MOSCOW (Reuters) - Russian investigators increased pressure on one of President Vladimir Putin’s biggest critics on Thursday, opening a new criminal investigation against Alexei Navalny a day after he went on trial on theft charges.
Navalny, who has helped organise a wave of protests against Putin and is a campaigner against state corruption, denies any wrongdoing and says charges are being falsified against him as part of a Kremlin campaign to crush the opposition.
Russia’s Investigative Committee, which answers directly to Putin, said Navalny and his brother Oleg were suspected of defrauding a company out of 3.8 million roubles ($120,000) by organising mail transport for them at excessive prices in 2008.
It is the fourth criminal case opened against Navalny in recent months.
Navalny reacted wryly to the announcement of the new investigation on his Twitter feed as he travelled back to Moscow by train after going on trial on Wednesday on charges of theft in the city of Kirov.
“I woke up on the train. I found out that another criminal case has been launched. That means our trip was successful,” he wrote.
The 36-year-old faces up to 10 years in jail in the trial that opened on Wednesday if he is convicted of stealing about $510,000 from a timber firm he was advising in Kirov in 2009. The trial has been adjourned until April 24.
The most prominent opposition leader to be tried in post-Soviet Russia, Navalny says he believes Putin, 60, ordered the investigations and trial against him to sideline him as a potential presidential rival.
The Kremlin denies putting pressure on the courts and says Putin does not use them for political ends. But Putin’s former Finance Minister Alexei Kudrin cast doubt on the trial this week, saying it may harm Russia’s investment image.
Navalny has been a thorn the government’s side since starting an online campaign against state corruption in 2007.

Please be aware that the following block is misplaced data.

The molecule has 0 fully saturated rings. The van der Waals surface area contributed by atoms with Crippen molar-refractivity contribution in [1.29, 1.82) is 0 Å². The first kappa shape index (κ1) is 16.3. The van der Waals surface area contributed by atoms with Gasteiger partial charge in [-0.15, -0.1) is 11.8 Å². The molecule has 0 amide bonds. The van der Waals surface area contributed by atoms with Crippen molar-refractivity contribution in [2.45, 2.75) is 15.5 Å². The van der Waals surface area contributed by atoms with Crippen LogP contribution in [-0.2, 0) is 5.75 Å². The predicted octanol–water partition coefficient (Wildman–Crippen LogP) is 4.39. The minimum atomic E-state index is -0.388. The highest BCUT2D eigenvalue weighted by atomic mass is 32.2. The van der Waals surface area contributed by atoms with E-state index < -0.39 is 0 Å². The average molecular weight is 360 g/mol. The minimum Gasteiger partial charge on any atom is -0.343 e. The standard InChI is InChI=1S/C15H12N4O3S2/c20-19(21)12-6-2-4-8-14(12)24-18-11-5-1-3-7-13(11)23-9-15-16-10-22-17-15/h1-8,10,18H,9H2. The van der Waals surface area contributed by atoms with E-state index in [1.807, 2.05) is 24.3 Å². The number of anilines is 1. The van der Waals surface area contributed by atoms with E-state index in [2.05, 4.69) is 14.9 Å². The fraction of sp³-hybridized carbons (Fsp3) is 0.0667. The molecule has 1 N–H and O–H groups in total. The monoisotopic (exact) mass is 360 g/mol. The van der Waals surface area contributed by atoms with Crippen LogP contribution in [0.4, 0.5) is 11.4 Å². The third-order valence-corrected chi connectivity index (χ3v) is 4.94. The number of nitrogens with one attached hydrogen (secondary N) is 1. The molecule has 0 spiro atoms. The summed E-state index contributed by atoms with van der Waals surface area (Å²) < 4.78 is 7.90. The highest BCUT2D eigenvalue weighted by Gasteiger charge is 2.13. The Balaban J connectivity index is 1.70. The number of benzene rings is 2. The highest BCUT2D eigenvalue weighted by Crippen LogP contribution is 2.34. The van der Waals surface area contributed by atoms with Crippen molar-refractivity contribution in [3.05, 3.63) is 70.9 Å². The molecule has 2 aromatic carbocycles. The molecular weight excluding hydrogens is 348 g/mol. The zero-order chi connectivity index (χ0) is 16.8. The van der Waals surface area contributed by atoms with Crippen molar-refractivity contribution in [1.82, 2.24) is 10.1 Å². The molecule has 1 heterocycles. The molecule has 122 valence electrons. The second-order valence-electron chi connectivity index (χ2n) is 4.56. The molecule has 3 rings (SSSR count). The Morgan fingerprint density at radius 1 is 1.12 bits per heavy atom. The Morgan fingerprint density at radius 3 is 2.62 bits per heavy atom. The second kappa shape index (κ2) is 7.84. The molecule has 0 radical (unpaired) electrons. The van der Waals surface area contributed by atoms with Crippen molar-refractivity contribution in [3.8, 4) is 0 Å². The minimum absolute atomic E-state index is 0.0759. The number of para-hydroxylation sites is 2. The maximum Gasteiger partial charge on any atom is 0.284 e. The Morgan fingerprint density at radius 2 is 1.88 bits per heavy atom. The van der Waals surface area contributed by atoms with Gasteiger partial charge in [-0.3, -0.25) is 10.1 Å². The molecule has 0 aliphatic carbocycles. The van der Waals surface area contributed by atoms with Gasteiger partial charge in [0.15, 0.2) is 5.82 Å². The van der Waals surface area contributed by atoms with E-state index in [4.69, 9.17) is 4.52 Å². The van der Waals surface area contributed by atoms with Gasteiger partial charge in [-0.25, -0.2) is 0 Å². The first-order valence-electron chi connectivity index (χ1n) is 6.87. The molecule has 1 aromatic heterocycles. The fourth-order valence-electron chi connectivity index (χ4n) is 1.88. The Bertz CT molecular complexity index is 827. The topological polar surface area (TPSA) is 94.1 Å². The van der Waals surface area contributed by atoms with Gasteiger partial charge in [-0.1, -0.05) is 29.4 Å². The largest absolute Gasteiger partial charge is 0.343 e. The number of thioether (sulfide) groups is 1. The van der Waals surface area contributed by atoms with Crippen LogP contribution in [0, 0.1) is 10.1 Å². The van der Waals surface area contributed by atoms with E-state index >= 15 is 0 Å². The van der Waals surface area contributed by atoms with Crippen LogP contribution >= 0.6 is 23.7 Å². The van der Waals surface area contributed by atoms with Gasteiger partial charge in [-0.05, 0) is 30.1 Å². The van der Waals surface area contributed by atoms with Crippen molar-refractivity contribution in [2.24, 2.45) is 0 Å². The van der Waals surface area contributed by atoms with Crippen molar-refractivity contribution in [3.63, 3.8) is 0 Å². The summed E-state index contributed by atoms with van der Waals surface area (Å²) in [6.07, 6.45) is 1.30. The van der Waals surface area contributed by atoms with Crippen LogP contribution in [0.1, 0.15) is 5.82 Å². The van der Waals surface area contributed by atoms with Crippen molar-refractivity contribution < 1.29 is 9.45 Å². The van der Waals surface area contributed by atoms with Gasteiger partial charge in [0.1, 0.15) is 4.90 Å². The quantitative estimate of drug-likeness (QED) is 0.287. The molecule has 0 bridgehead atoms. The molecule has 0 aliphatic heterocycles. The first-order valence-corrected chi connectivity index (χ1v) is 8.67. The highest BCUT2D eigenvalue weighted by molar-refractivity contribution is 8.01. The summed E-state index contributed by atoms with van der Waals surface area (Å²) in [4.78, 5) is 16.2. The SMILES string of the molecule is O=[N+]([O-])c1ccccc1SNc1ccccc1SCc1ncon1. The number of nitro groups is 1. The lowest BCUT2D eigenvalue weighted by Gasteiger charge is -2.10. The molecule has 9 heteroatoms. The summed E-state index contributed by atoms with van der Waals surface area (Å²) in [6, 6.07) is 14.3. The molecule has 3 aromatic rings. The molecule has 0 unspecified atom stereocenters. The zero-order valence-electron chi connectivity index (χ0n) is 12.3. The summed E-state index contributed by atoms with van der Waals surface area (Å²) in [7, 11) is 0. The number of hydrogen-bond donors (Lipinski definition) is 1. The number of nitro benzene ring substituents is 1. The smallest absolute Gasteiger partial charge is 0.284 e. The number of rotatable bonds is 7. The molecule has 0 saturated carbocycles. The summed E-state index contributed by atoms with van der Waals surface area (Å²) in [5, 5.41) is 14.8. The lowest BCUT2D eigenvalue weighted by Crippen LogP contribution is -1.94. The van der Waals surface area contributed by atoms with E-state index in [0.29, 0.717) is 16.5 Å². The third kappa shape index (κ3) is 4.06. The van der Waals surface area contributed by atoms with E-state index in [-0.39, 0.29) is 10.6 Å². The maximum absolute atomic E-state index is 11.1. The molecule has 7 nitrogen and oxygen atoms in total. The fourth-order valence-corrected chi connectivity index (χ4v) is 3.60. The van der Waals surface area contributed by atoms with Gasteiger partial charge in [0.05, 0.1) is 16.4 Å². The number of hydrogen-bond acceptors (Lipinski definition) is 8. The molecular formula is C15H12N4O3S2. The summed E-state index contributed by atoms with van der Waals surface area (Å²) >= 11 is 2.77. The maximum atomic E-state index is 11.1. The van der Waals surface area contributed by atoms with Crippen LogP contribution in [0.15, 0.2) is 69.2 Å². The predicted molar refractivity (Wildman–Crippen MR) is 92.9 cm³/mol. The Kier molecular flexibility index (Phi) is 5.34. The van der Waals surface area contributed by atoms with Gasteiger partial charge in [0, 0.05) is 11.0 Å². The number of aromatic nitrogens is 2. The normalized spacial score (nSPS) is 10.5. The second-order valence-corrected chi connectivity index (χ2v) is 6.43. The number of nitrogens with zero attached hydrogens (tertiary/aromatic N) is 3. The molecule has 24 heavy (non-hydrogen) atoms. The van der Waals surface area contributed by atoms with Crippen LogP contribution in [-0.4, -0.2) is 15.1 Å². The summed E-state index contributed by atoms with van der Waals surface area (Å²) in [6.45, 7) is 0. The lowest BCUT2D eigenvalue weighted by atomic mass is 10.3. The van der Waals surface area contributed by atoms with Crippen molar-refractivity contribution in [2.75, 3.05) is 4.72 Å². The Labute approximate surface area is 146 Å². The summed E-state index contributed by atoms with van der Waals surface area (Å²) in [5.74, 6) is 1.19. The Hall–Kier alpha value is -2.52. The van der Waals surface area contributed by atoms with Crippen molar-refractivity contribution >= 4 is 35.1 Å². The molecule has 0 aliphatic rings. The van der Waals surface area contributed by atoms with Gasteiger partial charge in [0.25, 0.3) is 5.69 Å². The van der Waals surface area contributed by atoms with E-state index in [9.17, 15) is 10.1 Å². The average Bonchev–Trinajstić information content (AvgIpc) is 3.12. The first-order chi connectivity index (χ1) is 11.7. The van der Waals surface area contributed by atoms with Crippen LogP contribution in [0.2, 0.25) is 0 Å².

A ruling party deputy was forced to resign in February when Navalny revealed on his blog that he had failed to declare $2 million worth of property in the U.S. state of Florida.
“It is obvious that all the cases against Navalny are politically motivated,” veteran Russian rights activist, Svetlana Gannushkina, told Interfax.
Since Putin’s return to the Kremlin last May after four years as prime minister, two members of the dissident punk band Pussy Riot have been jailed, a prominent protest leader has been thrown out of parliament and another is under house arrest.
In addition to the case that has put Navalny in the dock, he has been charged with embezzling up to $3.24 million from a political party in 2007.
Investigators said the latest case will be bundled together with another ongoing investigation into suspicions that Navalny, along with his brother, cheated a mail-transport company out of $1.79 million.
A spokesman for the Investigative Committee said last week that cases against Navalny had been speeded up because he had taunted the authorities.
More than a dozen protesters also face sentences of up to 10 years over clashes with police at a rally on the eve of Putin’s inauguration last May, after which parliament pushed through stiff new penalties for demonstrators who stray out of line.
A group of human rights and opposition activists blamed riot police for initiating the clashes at the May 6 rally across the river from the Kremlin in a report published on Thursday.
The report, based on 600 witness interviews, case and video materials, accuses the authorities of exaggerating the scale of the violence and using excessive force.
About 600 protesters were detained at the rally, part of a campaign of protest against Putin’s 13-year dominance of politics that at its peak saw 100,000 Russians on the streets but has since lost steam.
Reporting by Alissa de Carbonnel; Editing by Pravin Char